Dorsky Turns Back Time

The Dorsky will be taking a trip down memory lane with their newest exhibtion.

Named for the era from which the pieces come,“1980s Style: Image and Design in The Dorsky Museum Collection,” a new exhibition at The Dorsky, showcases prints, photographs and jewelry from back in the day.

Bold geometry, vibrant colors and the dawn of the digital age characterize the ‘80s era from fashion form to art form. The 1980s was a time artists took it upon themselves to express their troubles, according to exhibition curator Daniel Belasco.

Belasco said artists during this time were living in a world facing issues of nuclear war, domestic violence, AIDS, Apartheid and other pressing matters,

Belasco said he selected the exhibition pieces to best portray the aggression, anxiety, anger and political concerns of the 1980s. As a child during the decade, Belasco said he was always interested and immersed in the ‘80s culture.

“Through this exhibition, I’ve been able to take a more critical look at what was happening in the ‘80s,” Belasco said.

Having been recently appointed The Dorsky’s new curator of exhibitions and programs, Belasco said he started his time at the museum with the vision of providing a new take on the collection by having a collection show.

From the 5,500 objects in The Dorsky collection, Belasco said he believed the “arresting qualities” of the selected works of “1980s Style” accurately portrayed the emotions of the day.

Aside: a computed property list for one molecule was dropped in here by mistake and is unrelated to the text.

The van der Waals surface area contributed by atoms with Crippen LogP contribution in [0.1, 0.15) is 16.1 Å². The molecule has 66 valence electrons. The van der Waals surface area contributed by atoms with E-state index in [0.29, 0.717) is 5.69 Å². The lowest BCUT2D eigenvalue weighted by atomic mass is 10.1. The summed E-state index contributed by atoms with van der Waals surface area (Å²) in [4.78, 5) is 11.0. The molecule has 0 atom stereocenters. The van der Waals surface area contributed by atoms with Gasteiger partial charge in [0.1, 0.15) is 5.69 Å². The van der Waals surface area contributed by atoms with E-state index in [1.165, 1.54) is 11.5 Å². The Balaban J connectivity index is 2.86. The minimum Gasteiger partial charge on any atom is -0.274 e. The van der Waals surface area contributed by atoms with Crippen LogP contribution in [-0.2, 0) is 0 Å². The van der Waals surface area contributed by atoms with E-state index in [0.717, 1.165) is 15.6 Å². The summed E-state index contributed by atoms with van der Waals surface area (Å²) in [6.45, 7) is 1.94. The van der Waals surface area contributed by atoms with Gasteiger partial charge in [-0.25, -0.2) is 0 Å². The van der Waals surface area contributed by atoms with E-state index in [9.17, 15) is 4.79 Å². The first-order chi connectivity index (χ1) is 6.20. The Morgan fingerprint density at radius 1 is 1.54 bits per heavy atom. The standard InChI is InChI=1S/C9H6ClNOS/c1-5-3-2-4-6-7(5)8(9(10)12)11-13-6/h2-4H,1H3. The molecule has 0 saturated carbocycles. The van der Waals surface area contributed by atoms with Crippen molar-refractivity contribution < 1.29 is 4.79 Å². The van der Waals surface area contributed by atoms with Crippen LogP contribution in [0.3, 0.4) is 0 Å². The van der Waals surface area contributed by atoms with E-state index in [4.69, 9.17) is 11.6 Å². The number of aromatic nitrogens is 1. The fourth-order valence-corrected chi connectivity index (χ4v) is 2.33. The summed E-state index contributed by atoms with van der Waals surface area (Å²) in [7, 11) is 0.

He describes the pieces as straying from previous art styles and having an asymmetry for the purpose of activism.

Belasco said that artists during the ‘80s were unashamed of expressing their fears through their work, unlike today’s artists.

Among The Dorsky collection pieces in “1980s Style” are artist and Professor Ann Lovett’s photography, ceramic work by New Paltz graduate with a Masters in Fine Arts, Stephen Ladin’s prints donated by SUNY Purchase and an Andy Warhol screenprint.

Rachel Beaudoin, a third-year art history major, has been the current curatorial intern since spring 2013 and assisted Belasco in putting together “1980s Style.”

“When I started as an intern at the Dorsky, Belasco shared with me his idea of doing an exhibition of works from the collection that were made in the 80s and expressed the mentality of that time,” Beaudoin said.

Beaudoin and Belasco started with a large list of potential works for the show, according to Beaudoin who researched the artists and their pieces.

The two would discuss Beaudoin’s findings and would decide on which pieces expressed the ideas that they wanted to get across.

“It is incredible to see it come to life in the gallery space, it’s interesting to see new connections now that the works are hung next to one another,” Beaudoin said. “I have a new appreciation for all the details that will be presented to the public after being exposed to the whole process. I’m excited to see how people will receive this show, what they get from it and the different connections that they may make.”

“1980s Style” is open to the public and the exhibition’s opening reception is Saturday, Feb. 8 from 5 to 7 p.m.